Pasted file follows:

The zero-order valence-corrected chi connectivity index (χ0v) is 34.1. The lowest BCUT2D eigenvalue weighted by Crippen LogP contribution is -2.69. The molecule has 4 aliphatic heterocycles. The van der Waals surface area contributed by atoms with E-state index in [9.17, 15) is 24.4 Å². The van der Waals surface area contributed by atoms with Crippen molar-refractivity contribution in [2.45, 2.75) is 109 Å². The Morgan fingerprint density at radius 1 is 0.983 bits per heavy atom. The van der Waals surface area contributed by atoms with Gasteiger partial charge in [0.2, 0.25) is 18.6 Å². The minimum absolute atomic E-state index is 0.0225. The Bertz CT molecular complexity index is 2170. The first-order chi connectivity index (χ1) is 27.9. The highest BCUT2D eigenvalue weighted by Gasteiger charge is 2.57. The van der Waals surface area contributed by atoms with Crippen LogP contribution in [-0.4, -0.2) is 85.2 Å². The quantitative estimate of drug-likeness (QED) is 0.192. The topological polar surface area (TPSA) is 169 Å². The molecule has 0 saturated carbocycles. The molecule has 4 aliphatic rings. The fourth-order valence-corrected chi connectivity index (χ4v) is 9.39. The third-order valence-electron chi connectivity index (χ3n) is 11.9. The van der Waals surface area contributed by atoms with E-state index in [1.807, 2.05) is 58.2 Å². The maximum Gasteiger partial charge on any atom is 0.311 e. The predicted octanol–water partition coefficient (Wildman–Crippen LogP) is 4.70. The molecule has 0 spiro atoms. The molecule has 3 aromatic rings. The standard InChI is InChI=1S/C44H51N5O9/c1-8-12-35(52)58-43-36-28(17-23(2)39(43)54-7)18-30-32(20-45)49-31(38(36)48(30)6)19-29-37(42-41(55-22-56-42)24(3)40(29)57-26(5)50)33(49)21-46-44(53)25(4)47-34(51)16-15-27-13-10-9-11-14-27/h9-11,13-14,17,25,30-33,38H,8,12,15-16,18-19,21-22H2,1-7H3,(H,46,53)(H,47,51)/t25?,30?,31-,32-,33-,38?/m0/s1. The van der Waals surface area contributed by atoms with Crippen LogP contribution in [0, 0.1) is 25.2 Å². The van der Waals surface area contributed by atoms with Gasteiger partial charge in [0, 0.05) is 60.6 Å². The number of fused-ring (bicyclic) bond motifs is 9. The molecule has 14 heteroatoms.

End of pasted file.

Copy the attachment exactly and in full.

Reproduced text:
The zero-order valence-corrected chi connectivity index (χ0v) is 34.1. The lowest BCUT2D eigenvalue weighted by Crippen LogP contribution is -2.69. The molecule has 4 aliphatic heterocycles. The van der Waals surface area contributed by atoms with E-state index in [9.17, 15) is 24.4 Å². The van der Waals surface area contributed by atoms with Crippen molar-refractivity contribution in [2.45, 2.75) is 109 Å². The Morgan fingerprint density at radius 1 is 0.983 bits per heavy atom. The van der Waals surface area contributed by atoms with Gasteiger partial charge in [0.2, 0.25) is 18.6 Å². The minimum absolute atomic E-state index is 0.0225. The Bertz CT molecular complexity index is 2170. The first-order chi connectivity index (χ1) is 27.9. The highest BCUT2D eigenvalue weighted by Gasteiger charge is 2.57. The van der Waals surface area contributed by atoms with Crippen LogP contribution in [-0.4, -0.2) is 85.2 Å². The quantitative estimate of drug-likeness (QED) is 0.192. The topological polar surface area (TPSA) is 169 Å². The molecule has 0 saturated carbocycles. The molecule has 4 aliphatic rings. The fourth-order valence-corrected chi connectivity index (χ4v) is 9.39. The third-order valence-electron chi connectivity index (χ3n) is 11.9. The van der Waals surface area contributed by atoms with E-state index in [1.807, 2.05) is 58.2 Å². The maximum Gasteiger partial charge on any atom is 0.311 e. The predicted octanol–water partition coefficient (Wildman–Crippen LogP) is 4.70. The molecule has 0 spiro atoms. The molecule has 3 aromatic rings. The standard InChI is InChI=1S/C44H51N5O9/c1-8-12-35(52)58-43-36-28(17-23(2)39(43)54-7)18-30-32(20-45)49-31(38(36)48(30)6)19-29-37(42-41(55-22-56-42)24(3)40(29)57-26(5)50)33(49)21-46-44(53)25(4)47-34(51)16-15-27-13-10-9-11-14-27/h9-11,13-14,17,25,30-33,38H,8,12,15-16,18-19,21-22H2,1-7H3,(H,46,53)(H,47,51)/t25?,30?,31-,32-,33-,38?/m0/s1. The van der Waals surface area contributed by atoms with Crippen LogP contribution in [0, 0.1) is 25.2 Å². The van der Waals surface area contributed by atoms with Gasteiger partial charge in [0, 0.05) is 60.6 Å². The number of fused-ring (bicyclic) bond motifs is 9. The molecule has 14 heteroatoms.